London boroughs are to use European funding to help deliver the replacement work programme that will provide employment support for harder-to-help claimants.
Four sub-regional groupings across the capital are now hoping to implement more innovative and localised practices to get disabled people and the long-term unemployed into work, instead of being subjected to a capital-wide, top-down approach from Whitehall.
At the end of January the government officially passed a work and health programme budget worth up to £72m over five years to London, as well as £28m to Greater Manchester.
While Greater Manchester has committed up to £39m of local funding over the five years, LGC previously reported that London’s boroughs were not prepared to provide any additional funding of their own.
London has since agreed with the Department for Work & Pensions to use up to £65m from the European social fund instead when the programme starts in spring 2018.
Claire Kober (Lab), chair of London Councils, said it was “difficult” in the current climate to ask boroughs to fund the programme directly. However, she told LGC: “There was a recognition the DWP cash alone wouldn’t give us the size of population we would like to be working [with] through the programme. It felt like a neat solution to the issue.”
LGC has previously reported how the work and health programme’s annual budget of £130m is a fraction of the £600m budget of its predecessor, the work programme.
Under the devolved arrangements in London the work and health programme will be delivered by four sub-regional groupings (see box below).
One council in each grouping will act as the lead local authority for that area and be the accountable body to government, but the Greater London Authority will remain accountable for spending of the EU cash.
Each sub-region is to proocure its own providers for the programme and bid for a share of the funding. Cllr Kober said bids will need to be signed off by both the GLA and DWP which will use a payment by results method to ensure funds deliver the desired outcomes.
While London and Greater Manchester’s devolution deals contain commitments to “co-commission” the successor to the work programme, senior figures in a number of other devolved regions which have commitments to “co-design” the scheme have been left frustrated at their limited ability to influence the way the new initiative will operate.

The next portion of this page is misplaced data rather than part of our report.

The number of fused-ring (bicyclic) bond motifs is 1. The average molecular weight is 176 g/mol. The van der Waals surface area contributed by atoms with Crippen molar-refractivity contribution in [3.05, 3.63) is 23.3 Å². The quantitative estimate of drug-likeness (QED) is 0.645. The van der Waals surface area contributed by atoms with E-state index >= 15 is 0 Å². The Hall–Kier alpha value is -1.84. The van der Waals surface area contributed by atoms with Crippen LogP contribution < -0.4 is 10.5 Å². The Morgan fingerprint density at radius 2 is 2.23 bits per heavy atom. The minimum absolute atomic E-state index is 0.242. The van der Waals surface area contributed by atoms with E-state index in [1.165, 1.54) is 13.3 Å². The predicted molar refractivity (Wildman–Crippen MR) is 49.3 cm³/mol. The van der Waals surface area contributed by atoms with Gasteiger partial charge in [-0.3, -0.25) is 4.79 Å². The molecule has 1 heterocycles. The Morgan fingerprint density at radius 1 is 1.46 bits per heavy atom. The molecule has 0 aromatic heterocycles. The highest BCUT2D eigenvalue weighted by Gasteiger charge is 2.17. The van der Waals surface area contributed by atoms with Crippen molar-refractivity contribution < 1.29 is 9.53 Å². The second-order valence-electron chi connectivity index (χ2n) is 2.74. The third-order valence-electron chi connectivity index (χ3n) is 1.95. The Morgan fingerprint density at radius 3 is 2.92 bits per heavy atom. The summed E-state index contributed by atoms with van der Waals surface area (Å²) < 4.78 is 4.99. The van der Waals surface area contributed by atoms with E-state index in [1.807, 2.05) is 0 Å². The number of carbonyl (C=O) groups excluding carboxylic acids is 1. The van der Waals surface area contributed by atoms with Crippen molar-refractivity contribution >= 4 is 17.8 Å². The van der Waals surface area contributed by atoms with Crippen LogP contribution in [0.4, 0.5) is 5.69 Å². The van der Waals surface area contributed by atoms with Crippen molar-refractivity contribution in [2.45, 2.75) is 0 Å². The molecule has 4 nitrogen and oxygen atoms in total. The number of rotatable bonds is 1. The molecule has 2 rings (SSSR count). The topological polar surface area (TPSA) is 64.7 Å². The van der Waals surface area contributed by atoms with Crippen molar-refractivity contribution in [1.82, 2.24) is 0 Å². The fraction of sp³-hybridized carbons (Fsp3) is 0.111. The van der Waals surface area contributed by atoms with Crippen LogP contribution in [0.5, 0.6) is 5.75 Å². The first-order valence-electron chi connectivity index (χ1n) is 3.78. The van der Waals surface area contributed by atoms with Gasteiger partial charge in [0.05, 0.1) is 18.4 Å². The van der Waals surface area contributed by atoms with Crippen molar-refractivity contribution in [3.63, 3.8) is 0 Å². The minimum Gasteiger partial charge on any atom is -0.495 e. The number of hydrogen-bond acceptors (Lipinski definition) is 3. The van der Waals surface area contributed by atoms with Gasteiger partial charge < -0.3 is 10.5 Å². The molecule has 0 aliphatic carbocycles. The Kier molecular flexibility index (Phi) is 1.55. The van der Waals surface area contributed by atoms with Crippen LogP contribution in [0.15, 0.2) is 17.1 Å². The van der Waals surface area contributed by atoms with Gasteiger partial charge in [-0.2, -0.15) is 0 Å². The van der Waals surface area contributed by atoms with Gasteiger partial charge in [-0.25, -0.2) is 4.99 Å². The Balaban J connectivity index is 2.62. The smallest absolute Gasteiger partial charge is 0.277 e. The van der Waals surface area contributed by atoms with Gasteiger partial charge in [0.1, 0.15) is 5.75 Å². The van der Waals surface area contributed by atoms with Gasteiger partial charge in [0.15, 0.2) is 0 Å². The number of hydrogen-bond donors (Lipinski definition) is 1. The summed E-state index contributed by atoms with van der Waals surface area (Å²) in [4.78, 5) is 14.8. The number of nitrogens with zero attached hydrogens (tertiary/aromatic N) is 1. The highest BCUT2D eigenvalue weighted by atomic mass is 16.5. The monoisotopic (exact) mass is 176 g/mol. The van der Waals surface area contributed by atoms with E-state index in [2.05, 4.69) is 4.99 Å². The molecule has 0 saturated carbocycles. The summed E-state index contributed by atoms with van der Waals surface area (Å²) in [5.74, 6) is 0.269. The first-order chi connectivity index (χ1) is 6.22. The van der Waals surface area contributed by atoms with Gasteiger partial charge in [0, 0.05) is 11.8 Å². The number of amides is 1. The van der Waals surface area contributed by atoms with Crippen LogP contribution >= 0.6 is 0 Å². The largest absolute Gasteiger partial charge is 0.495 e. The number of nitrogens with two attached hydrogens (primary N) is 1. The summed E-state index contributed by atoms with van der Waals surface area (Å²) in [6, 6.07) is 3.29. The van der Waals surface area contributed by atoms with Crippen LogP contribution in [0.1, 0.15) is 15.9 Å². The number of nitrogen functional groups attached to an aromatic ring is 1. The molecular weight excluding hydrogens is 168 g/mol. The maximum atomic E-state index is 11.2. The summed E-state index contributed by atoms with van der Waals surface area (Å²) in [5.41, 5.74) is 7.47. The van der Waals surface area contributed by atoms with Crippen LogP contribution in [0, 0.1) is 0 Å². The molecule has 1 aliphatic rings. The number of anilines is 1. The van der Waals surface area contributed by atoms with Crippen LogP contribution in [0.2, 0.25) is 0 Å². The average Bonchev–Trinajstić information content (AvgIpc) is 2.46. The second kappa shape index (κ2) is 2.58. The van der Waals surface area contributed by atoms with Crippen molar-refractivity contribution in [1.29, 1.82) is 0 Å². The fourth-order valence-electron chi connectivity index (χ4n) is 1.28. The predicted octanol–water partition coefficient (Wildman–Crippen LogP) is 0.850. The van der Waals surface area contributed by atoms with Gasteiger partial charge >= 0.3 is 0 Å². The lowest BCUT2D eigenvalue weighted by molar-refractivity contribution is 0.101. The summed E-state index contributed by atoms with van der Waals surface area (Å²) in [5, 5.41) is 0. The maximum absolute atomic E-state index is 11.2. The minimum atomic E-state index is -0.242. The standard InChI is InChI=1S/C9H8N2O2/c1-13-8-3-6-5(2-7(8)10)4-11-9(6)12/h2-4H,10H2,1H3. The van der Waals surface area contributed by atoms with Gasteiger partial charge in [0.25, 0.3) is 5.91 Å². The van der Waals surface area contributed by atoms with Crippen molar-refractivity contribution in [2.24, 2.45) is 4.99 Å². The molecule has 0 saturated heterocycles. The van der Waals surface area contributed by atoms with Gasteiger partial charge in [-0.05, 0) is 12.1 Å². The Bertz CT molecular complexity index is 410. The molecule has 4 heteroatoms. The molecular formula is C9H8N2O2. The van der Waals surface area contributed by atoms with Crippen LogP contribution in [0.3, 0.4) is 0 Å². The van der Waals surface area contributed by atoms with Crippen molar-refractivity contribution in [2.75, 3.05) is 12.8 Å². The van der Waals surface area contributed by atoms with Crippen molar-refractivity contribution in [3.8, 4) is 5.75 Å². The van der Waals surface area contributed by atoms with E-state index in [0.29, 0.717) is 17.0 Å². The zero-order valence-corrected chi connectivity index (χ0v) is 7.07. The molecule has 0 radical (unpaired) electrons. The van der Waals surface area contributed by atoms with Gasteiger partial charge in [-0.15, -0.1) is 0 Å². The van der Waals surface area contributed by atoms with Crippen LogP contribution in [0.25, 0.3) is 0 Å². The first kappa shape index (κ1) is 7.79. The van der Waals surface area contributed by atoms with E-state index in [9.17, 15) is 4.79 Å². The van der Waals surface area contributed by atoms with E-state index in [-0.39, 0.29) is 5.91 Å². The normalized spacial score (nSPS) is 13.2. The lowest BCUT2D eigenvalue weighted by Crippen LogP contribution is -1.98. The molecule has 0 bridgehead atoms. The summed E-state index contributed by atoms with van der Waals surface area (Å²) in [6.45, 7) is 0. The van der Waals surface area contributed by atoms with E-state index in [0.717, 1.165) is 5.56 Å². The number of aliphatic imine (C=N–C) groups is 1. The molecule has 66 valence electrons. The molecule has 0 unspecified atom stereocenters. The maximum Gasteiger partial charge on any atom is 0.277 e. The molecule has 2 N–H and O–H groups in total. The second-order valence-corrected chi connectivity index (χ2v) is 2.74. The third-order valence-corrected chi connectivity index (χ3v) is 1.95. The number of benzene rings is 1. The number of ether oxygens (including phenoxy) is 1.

Cllr Kober said there was currently “one, possibly two” providers delivering the work programme across London which were decided centrally by the DWP and have ”very little regard to the particular features and needs of communities and geographies”.
She said there will “almost certainly be more than four providers” across the sub-regional groupings and that in turn would allow providers to implement “innovative solutions on the ground that are going to be most effective”.
More than 100 providers gathered in Wembley last Thursday to hear more about the scheme. That followed another market engagement event at City Hall earlier in the month which also attracted more than 100 organisations.
London city hall
While London is to make use of European funding, Cllr Kober was not too concerned about the impact Brexit would have on the money as she said it was “secure” until the end of 2021-22.
She said: “Our immediate commitment is to get the programme up and running and demonstrate we can deliver in the way we have been saying we can for some time. Once the programme is up and running in 2018 and we have got some success under our belt then we’ll be in a much better position to think about the future.”
Cllr Kober said: “We have long believed as London boroughs we can deliver a better way than has been delivered through the DWP centrally until now.
“The devolution agenda, particularly of public services, is still in the relatively early stages so these things do take time to work up because many government departments don’t have lots of experience of it, while we’re working through sub-regions, some of which are more established than others.
“My clear hope and expectation is that as time goes on and we become more proficient in negotiating these deals and working with Whitehall departments the time it takes to do that becomes quicker and the government gains confidence in our ability to deliver.”
London’s sub-regional groupings for the delivery of the work and health programme
- West London – Barnet, Brent, Ealing, Hammersmith & Fulham, Harrow, Hillingdon, Hounslow LBCs
- Central London – Camden LBC, City of London Corporation, Kensington & Chelsea RBC, Lambeth LBC, Southwark LBC, Wandsworth LBC, Westminster City Council, Hackney LBC, Haringey LBC, Tower Hamlets LBC, Lewisham LBC
- East London – Barking & Dagenham, Bexley, Enfield, Greenwich, Havering, Newham, Redbridge, Bromley LBCs
- South London – Croydon LBC, Kingston upon Thames RBC, Merton LBC, Richmond upon Thames LBC, Sutton LBC